Wealthsimple Trade, Canada’s first commission-free trading app, continues to evolve and introduce more features.
Recently, it introduced the premium subscription that supports real-time quotes and instant deposit of up to $1,000 for just $3/month.
Effective July 2021, it has rolled out fractional shares trading on a limited number of stocks to all its users.
In this post, you’ll learn how to trade fractional shares in Canada on Wealthsimple Trade, its current limitations, alternatives and get answers to some of your other questions.
Fractional shares are a portion or slice of a full stock.
It could be a result of dividend reinvestment plans (DRIPs), stock splits or actual trading of fractional shares when supported by a brokerage.
They provide an opportunity to invest in stocks of companies without having to buy a full share.
Take Amazon for example. The stock currently trades around USD3,600. That price puts it beyond the reach of many retail investors.
Fractional share investing solves this problem for the average investor. With as little as $1, you can invest in a fraction of the company and gradually build up your holding.
If you’ve always wanted to diversify your portfolio by holding the stocks of larger securities directly, fractional shares are a great way to do that.
How Fractional Trading Works on Wealthsimple Trade
With fractional shares purchase, you enter the dollar amount of the stock you want to buy instead of the number of units.
At Wealthsimple Trade, fractional trades are currently executed at the end of the day.
So you’re presented with an estimated quantity of stocks when you place “fractional buy” orders or estimated dollar proceeds for “fractional sell” orders
Wealthsimple Trade launched the fractional trading feature with only 14 stocks: 4 Canadian and 10 U.S. stocks.
Canadian Stocks: Shopify, Royal Bank of Canada, Toronto Dominion Bank and Canadian National Railway Co.
U.S. Stocks: AirBnb, Amazon, Apple, Facebook, Google, Microsoft, Tesla, Netflix, Coinbase, Nvidia.
It is safe to assume that more stocks will be added in the coming weeks or months.
You can confirm the stocks with fractional trading support by using the search function within the app.
Eligible stocks will have a symbol that looks like a pie chart next to their name. See the picture below.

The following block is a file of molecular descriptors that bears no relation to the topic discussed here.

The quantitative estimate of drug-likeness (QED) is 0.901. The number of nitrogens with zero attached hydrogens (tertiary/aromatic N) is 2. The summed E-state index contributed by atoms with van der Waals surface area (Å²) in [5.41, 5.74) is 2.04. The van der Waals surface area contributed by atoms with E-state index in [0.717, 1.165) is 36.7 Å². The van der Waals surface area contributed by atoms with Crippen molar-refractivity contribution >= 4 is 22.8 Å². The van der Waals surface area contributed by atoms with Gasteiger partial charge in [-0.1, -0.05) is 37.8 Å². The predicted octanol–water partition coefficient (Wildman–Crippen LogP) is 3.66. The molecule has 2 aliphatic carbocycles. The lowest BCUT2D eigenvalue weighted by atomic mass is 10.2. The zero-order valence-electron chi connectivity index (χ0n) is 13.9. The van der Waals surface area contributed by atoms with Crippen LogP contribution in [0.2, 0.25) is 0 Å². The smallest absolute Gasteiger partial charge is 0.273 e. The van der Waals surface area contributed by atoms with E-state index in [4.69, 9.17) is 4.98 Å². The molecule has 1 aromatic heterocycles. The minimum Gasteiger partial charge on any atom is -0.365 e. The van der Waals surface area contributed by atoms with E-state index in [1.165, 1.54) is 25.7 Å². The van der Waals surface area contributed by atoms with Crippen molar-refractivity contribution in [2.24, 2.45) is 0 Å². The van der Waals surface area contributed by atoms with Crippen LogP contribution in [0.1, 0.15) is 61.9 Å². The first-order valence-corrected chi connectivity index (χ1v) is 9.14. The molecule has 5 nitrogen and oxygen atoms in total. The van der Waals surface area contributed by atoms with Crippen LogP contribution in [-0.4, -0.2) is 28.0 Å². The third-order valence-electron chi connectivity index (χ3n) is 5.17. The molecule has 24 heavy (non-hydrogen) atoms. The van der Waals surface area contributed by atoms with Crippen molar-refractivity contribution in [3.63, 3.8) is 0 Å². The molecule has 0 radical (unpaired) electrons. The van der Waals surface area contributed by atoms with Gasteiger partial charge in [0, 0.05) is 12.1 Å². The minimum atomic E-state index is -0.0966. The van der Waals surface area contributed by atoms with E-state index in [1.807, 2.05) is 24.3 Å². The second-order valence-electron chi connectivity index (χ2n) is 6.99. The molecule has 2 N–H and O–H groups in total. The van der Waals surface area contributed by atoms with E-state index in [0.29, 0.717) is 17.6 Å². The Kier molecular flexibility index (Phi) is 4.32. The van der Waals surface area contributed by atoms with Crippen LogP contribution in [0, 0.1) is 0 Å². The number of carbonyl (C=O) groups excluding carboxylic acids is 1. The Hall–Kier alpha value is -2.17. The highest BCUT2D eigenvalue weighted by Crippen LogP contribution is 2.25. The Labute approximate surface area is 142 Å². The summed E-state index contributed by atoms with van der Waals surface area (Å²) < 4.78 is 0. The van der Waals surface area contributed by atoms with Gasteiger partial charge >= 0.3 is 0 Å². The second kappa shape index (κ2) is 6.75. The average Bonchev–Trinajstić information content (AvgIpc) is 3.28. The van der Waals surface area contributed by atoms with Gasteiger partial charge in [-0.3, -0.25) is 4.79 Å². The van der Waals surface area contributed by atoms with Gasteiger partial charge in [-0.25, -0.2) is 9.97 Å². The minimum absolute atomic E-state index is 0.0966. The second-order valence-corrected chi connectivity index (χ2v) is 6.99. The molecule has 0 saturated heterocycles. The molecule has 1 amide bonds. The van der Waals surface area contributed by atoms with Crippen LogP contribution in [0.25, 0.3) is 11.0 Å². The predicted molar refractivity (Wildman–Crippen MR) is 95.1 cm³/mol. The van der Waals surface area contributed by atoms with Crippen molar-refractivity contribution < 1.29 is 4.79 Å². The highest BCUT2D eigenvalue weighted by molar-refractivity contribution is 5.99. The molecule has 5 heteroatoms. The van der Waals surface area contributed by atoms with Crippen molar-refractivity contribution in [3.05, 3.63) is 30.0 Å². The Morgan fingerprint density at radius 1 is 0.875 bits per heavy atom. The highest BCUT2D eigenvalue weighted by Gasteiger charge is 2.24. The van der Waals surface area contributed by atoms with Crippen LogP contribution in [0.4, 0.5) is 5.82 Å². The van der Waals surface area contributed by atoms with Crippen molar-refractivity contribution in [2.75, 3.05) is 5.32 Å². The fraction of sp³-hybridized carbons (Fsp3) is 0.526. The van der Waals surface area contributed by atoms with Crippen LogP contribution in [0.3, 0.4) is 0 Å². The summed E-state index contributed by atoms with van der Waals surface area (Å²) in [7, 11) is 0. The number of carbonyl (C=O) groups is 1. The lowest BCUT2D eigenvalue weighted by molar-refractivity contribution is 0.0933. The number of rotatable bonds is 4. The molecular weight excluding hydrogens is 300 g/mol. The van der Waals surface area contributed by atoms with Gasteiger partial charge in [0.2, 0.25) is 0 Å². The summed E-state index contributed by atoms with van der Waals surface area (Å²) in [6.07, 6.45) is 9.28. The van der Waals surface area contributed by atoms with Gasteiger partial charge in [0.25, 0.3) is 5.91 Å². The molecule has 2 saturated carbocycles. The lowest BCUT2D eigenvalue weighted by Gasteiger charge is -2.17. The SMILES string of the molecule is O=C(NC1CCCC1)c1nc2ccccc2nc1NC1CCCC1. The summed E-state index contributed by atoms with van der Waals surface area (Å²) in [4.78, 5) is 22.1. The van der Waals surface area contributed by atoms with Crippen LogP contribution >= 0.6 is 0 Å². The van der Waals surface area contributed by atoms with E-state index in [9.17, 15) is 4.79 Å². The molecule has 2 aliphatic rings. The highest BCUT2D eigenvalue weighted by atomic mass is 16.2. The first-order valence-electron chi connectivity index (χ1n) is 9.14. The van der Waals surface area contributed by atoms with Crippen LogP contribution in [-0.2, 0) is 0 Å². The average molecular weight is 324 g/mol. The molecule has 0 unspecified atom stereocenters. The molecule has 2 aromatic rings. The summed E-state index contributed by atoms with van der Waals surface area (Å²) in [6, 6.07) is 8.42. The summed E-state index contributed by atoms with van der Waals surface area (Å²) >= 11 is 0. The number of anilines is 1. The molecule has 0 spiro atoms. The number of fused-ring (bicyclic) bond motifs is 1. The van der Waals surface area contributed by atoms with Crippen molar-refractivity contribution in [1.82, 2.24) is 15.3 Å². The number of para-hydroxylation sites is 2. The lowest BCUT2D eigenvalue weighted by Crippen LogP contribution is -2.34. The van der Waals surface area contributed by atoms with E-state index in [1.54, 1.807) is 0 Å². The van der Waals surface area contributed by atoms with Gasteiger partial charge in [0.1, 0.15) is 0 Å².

Trading fractional shares on Wealthsimple Trade is as simple and straightforward as trading whole shares.
All the steps are intuitive with prompts and guides along the way.
Here are the steps to buy fractional shares:
- Search for the stock you want to buy
- Click the buy button
- Choose the account where you want to hold the stock
- On the next screen, change the order type to “Fractional Buy” from the default “Market Buy”
- Enter the dollar amount you want to invest and the estimated quantity is displayed
- Click continue to go to the purchase confirmation screen
- Review the trade and click “confirm order” if everything looks good
- The order is sent!
The steps for selling fractional shares on the Trade app is similar to the ones for placing fractional buy orders.
Simply select “fractional sell” instead of the default “market sell” order type. Next enter the number of shares you wish to sell and follow the instructions.
You can check the status of your order or cancel it by going to Activity from the profile menu.
You’ll find the order under the Pending section. Select it to view the details and click “cancel order” if you no longer wish to place the trade.
So here are some of the current limitations or drawback of trading fractional shares on Wealthsimple Trade app.
Limited stocks supported
You probably guessed this. It would be great to have access to more stocks to buy in fractions. But you’re currently limited to just 14 stocks.
Fortunately, we can expect Wealthsimple to gradually increase the number of stocks with fractional trading support over time.
Trades are not real-time
Wealthsimple Trade waits till the end of the day to aggregate all the buy and sell orders into full shares.